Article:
Ad 202 Private John Simpson Kirkpatrick (who enlisted as John Simpson), of the 3rd Field Ambulance, was known as 'The Man with the Donkey'. He is seen here working in Shrapnel Gully at Anzac Cove, with a wounded soldier on his donkey. (Australian War Memorial P09300.001)

A tribute to courage: Picnic jockey Rob Kirkpatrick’s link to a war hero and his donkey

22 April 2024 Written by Celia Purdey

The image of John Simpson Kirkpatrick and his donkey stands as one of Australia’s most iconic symbols of wartime courage, epitomising the values of mateship and bravery. Picnic jockey Rob Kirkpatrick is his great-nephew, and he and his family honour and remember their courageous relative every Anzac and Remembrance Day.

At just twenty-two years old, John Simpson Kirkpatrick’s journey from an English-born trade union activist to a national hero is one of Australian history's most unlikely tales of heroism. His path, marked by desertion from the merchant navy and a transient life across Australia, led him to enlist in the Australian Imperial Force (AIF), hoping to return to England. However, fate intervened, and on April 25, 1915, Private Simpson found himself at the shores of Anzac Cove, where his life would be cut short less than four weeks later.

In August 1914, he enlisted in the AIF and served at Gallipoli the following year as Private John Simpson in the 3rd Field Ambulance, Australian Army Medical Corps. Tasked with helping to recover and help the wounded as a stretcher-bearer, Simpson threw himself into the work. Despite facing deadly sniping and fierce shrapnel fire, he bravely used the donkeys brought in for carrying water to transport wounded men day and night from Monash Valley to the beach at Anzac Cove. Tragically, he was killed by machine-gun fire on May 19 while carrying two wounded men and was laid to rest on the beach at Hell Spit.

His bravery, immortalised in a bronze statue by Peter Corlett as Simpson and his donkey, swiftly emerged as a symbol of Australian resilience and determination amidst the trials of Gallipoli.

Simpson’s selfless acts left an indelible mark on the Anzac legend. Across generations, his story of compassion and sacrifice has been recounted to Australian schoolchildren, embodying the spirit of mateship and solidarity that defines the nation’s identity.

One of those schoolchildren was Rob Kirkpatrick, 55, a picnic jockey from Benalla who always knew there was a family link to the war hero. “We all thought that John Simpson was my grandfather’s cousin, and knew he was a Kirkpatrick even though he didn’t use the name. It wasn’t until my niece was looking at the family history through a school project that we discovered that he was in fact Jack Kirkpatrick, the son of my great-grandfather, who was in merchant shipping. It turns out my great-grandfather was leading two lives, with a wife and son in England, as well as a family back in Australia!” 

It is speculated that John Simpson may have dropped his real surname to avoid being identified as a ship deserter, therefore using his mother’s maiden name instead of Kirkpatrick.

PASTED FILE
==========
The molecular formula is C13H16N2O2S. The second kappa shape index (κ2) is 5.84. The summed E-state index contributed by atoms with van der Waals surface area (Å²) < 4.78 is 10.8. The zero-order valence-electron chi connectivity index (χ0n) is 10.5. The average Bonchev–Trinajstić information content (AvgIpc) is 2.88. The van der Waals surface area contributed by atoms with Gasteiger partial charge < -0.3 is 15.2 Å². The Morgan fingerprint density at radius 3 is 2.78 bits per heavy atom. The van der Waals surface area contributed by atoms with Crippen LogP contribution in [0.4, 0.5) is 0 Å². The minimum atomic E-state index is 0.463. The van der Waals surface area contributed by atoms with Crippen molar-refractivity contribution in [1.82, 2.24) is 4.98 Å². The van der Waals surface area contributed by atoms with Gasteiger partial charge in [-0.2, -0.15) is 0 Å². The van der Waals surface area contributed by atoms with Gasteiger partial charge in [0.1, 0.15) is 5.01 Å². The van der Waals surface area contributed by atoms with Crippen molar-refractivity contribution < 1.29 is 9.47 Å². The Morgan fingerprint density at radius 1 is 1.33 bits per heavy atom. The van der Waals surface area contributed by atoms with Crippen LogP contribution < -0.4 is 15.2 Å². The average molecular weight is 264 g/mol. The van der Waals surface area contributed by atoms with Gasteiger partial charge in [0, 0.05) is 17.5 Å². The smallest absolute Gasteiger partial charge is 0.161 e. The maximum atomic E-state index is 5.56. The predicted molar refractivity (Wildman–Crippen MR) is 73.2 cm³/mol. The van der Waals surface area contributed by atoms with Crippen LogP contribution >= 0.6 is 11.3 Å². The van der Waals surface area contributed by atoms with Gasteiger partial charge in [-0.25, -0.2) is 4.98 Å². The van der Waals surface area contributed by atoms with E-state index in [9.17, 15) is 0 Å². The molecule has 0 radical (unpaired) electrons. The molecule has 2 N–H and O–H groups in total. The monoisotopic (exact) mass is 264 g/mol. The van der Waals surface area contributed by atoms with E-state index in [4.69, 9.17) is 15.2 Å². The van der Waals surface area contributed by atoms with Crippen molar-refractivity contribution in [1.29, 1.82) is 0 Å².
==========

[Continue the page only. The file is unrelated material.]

“Even when I went to Canberra as a 13-year-old on a school trip and visited the Australian War Memorial, I knew he was a relative,” said Rob Kirkpatrick. “We’ve always been proud to tell his story, and every Anzac and Remembrance Day I try to donate as much money as I can, and my brother Craig, also a jockey, laments each year. I have another brother in Townsville who spent 20 years in the army as a motor mechanic, so it’s a cause close to our hearts.”

Kirkpatrick, who describes his job as “riding horses for a living” has been on the back of the animals as long as he can remember. “Dad had horses and was a farrier by trade, so my earliest memory is of being on a horse before I was four years old. I grew up just wanting to be on top of one or underneath one, which my family didn’t like.”

But Kirkpatrick was determined and soon qualified as a farrier just like his father, as well as riding at any chance he got.

“Ever since Dad threw me on the back of a horse, I’ve loved it. I pretty much always have work because I’m happy to take the more difficult rides. I think I have a natural ability and a way with horses, which I combine with years of experience and what I have learned from every trainer I’ve ever worked with.”

An innate understanding of the horse is also his secret, including the ability to stay calm. “Horses can sense your aura, so I always tell young kids – like a girl I mentor – to relax. When you are relaxed, the horse is, too, and will do what you ask.”

Perhaps the gift of connecting with animals runs in the family, inherited from his great-uncle John, who formed an extraordinary bond with his donkeys, as together they aided numerous wounded soldiers during the Gallipoli campaign. These remarkable deeds cemented his place in history, elevating him to the status of a legend and hero of Gallipoli.

Did you know?

In 1987 Sculptor Peter Corlett won a competition to design a memorial to commemorate Private John Simpson Kirkpatrick. His statue portrays a calm and resolved Simpson helping a wounded soldier, mounted on a donkey, on the dangerous journey to an aid post. Simpson and his donkey was installed in the Memorial sculpture garden at the Australian War Memorial in 1988. Corlett also sculpted the famous Phar Lap statue at Flemington (1988) that stands proudly at the members’ entrance to the racecourse. In 2000 the VRC also commissioned him to create a likeness of the legendary Bart Cummings.